To complicate things even further, there’s other invisible factors at hand that impact the CPPC2 ordering. Taking my system as an example again, it doesn’t quite make sense for CPU core 5 to be ranked higher than core 6, as the electrical characteristics of the cores are in fact being described as being the opposite way around.

I had a theory that the firmware would possibly prevent the ranking of cores to be sequential to each other if the corresponding physical cores would be adjacent to each other. Indeed, AMD confirms that local thermal management is also part of the decision making of the CPPC2 ranking:

"[The firmware] mixes in additional requirements to optimize user performance: individual core characteristics, overall CCX performance, cache awareness, overall CPU topology, core rotation, localized thermal management, lightly-threaded performance counters and more."

The Direcrepancy "Remedy" And Conclusion - A Compromise

AMD’s official stance on the Ryzen Master discrepancy is the following:

“Ryzen Master, using [the same] firmware readings, selects the single best voltage/frequency curve in the entire processor from the perspective of overclocking. When you see the gold star, it means that is the one core with the best overclocking potential. As we explained during the launch of 2nd Gen Ryzen, we thought that this could be useful for people trying for frequency records on Ryzen.”

“Overall, it’s clear that the OS-Hardware relationship is getting more complex every day. In 2018, we imagined that the starred cores would be useful for extreme overclockers. In 2019, we see that this is simply being conflated with a much more sophisticated set of OS decisions, and there’s not enough room for nuance and context to make that clear. That’s why we’re going to bring Ryzen Master inline with what the OS is doing so everything is visibly in agreement, and the system continues along as-designed with peak performance.”

In essence, AMD will be changing the display in Ryzen Master from showing the “best cores” – as in the best electrically performing ones, to the actual “preferred cores” as declared in CPPC2 and decided by the firmware after taking the more complex factors into consideration.

The current system sort of makes sense given the current Windows scheduler behavior. The issue I see is that currently the Windows scheduler is still relatively stupid – for example instead of spreading around processes across CCXs, it will still try to first group them onto a CCX before starting up the second CCX. Grouping makes sense in terms of threads of a single process, but different processes could be and should be spread across more CCXs in order to maximize per-CCX performance.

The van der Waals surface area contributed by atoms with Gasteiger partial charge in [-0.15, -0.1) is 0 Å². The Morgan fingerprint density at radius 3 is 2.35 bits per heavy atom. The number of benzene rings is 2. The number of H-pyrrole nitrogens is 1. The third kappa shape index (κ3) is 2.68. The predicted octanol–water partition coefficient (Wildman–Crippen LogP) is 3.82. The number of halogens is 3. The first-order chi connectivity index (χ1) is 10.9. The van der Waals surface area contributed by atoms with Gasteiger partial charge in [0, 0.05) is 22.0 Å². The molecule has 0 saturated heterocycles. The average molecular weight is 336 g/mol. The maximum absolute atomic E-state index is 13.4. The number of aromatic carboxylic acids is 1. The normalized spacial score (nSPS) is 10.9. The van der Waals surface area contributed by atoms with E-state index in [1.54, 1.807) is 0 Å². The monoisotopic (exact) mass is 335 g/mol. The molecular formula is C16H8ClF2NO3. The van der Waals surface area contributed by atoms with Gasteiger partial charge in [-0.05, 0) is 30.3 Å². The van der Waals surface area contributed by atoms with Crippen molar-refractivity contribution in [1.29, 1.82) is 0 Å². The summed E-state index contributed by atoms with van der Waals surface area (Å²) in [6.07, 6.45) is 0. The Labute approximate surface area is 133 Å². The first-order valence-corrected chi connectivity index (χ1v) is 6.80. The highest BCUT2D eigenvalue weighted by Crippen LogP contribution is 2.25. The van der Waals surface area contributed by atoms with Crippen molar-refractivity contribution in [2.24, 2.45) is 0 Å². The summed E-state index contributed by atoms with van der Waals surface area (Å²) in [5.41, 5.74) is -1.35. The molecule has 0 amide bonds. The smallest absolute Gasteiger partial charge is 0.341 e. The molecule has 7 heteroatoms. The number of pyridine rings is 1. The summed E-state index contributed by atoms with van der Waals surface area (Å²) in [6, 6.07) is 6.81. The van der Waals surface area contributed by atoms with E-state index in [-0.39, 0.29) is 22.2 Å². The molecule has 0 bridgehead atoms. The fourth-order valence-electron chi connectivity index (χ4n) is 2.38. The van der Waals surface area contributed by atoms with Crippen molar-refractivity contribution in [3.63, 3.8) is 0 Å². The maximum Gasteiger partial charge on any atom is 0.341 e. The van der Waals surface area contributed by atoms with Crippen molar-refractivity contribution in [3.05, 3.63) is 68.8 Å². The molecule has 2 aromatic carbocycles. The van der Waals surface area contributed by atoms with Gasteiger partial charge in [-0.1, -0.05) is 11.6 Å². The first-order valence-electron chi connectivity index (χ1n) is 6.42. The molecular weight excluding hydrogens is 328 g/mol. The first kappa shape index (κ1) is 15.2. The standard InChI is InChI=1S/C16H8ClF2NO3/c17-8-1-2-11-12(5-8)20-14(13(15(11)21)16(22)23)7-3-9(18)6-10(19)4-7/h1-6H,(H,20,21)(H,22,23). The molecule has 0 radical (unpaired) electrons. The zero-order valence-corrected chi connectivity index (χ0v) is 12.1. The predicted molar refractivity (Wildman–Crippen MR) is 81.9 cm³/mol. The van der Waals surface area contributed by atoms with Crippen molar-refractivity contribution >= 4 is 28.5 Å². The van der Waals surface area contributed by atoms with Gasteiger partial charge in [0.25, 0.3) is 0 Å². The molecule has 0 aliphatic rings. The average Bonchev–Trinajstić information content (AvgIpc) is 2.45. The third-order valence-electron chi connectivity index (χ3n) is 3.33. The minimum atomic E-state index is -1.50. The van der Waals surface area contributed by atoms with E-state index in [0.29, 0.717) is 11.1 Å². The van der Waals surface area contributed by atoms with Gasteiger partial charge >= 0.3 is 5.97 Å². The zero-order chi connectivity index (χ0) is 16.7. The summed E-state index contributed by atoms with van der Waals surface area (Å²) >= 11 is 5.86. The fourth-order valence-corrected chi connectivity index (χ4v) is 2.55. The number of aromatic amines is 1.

There remain some other issues – for example the current configuration even though there would be CPU cores in a secondary CCX that would be capable of higher frequencies, they never see these being achieved as the scheduler will use the "preferred" CCX first, and when processes and threads start to spill over to the next CCX, the requested DVFS frequency will always be lower. On my system I noted a 50MHz margin just left on the table just because of this.

There’s also the question of how this affects Linux users. Linux doesn’t have a core rotation policy in its default scheduler behavior, and it does very well in terms of scheduling across more complex CPU topologies, so in essence AMD's firmware “lying” about the core performance ranking here will possibly slightly impact peak achievable performance by a few MHz.

Generally I recommend ignoring Ryzen Master as a monitoring tool as its display abstractions of frequency and voltage just do not correspond to the actual physical characteristics of the hardware. I also hope that in the future Microsoft will be able to further improve the Windows scheduler to better deal with more complex CPU topologies such as AMD’s Ryzen processors, as there’s still a lot of optimizations that could be achieved.

Overall, the whole topic at hand was more of a storm in a tea-cup and misinterpretation of data, rather than a major technical issue on how the boost mechanism works.